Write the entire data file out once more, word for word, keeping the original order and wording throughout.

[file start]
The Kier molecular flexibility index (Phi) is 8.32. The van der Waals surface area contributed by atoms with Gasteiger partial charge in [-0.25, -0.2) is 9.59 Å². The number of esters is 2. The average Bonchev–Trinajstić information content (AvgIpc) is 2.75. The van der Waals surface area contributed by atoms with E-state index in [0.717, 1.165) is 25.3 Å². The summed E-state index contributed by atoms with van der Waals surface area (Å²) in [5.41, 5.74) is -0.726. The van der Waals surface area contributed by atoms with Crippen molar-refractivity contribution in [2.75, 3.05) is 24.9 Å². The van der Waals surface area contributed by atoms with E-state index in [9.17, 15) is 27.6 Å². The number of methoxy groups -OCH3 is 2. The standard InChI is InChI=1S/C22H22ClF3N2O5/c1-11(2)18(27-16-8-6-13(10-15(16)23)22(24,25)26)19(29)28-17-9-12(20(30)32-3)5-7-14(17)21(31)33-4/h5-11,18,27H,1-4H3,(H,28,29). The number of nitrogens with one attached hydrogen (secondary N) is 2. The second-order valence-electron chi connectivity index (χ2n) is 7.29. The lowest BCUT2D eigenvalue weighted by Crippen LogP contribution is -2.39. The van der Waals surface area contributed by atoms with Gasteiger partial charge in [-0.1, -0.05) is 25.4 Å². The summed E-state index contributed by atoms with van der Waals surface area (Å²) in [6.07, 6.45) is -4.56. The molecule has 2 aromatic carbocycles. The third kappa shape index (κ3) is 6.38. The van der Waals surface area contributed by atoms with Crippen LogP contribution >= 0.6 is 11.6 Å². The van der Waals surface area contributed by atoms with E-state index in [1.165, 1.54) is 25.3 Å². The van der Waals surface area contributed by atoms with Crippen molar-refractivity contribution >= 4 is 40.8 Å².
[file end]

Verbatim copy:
The Kier molecular flexibility index (Phi) is 8.32. The van der Waals surface area contributed by atoms with Gasteiger partial charge in [-0.25, -0.2) is 9.59 Å². The number of esters is 2. The average Bonchev–Trinajstić information content (AvgIpc) is 2.75. The van der Waals surface area contributed by atoms with E-state index in [0.717, 1.165) is 25.3 Å². The summed E-state index contributed by atoms with van der Waals surface area (Å²) in [5.41, 5.74) is -0.726. The van der Waals surface area contributed by atoms with Crippen molar-refractivity contribution in [2.75, 3.05) is 24.9 Å². The van der Waals surface area contributed by atoms with E-state index in [9.17, 15) is 27.6 Å². The number of methoxy groups -OCH3 is 2. The standard InChI is InChI=1S/C22H22ClF3N2O5/c1-11(2)18(27-16-8-6-13(10-15(16)23)22(24,25)26)19(29)28-17-9-12(20(30)32-3)5-7-14(17)21(31)33-4/h5-11,18,27H,1-4H3,(H,28,29). The number of nitrogens with one attached hydrogen (secondary N) is 2. The second-order valence-electron chi connectivity index (χ2n) is 7.29. The lowest BCUT2D eigenvalue weighted by Crippen LogP contribution is -2.39. The van der Waals surface area contributed by atoms with Gasteiger partial charge in [-0.1, -0.05) is 25.4 Å². The summed E-state index contributed by atoms with van der Waals surface area (Å²) in [6.07, 6.45) is -4.56. The molecule has 2 aromatic carbocycles. The third kappa shape index (κ3) is 6.38. The van der Waals surface area contributed by atoms with Crippen LogP contribution >= 0.6 is 11.6 Å². The van der Waals surface area contributed by atoms with E-state index in [1.165, 1.54) is 25.3 Å². The van der Waals surface area contributed by atoms with Crippen molar-refractivity contribution >= 4 is 40.8 Å².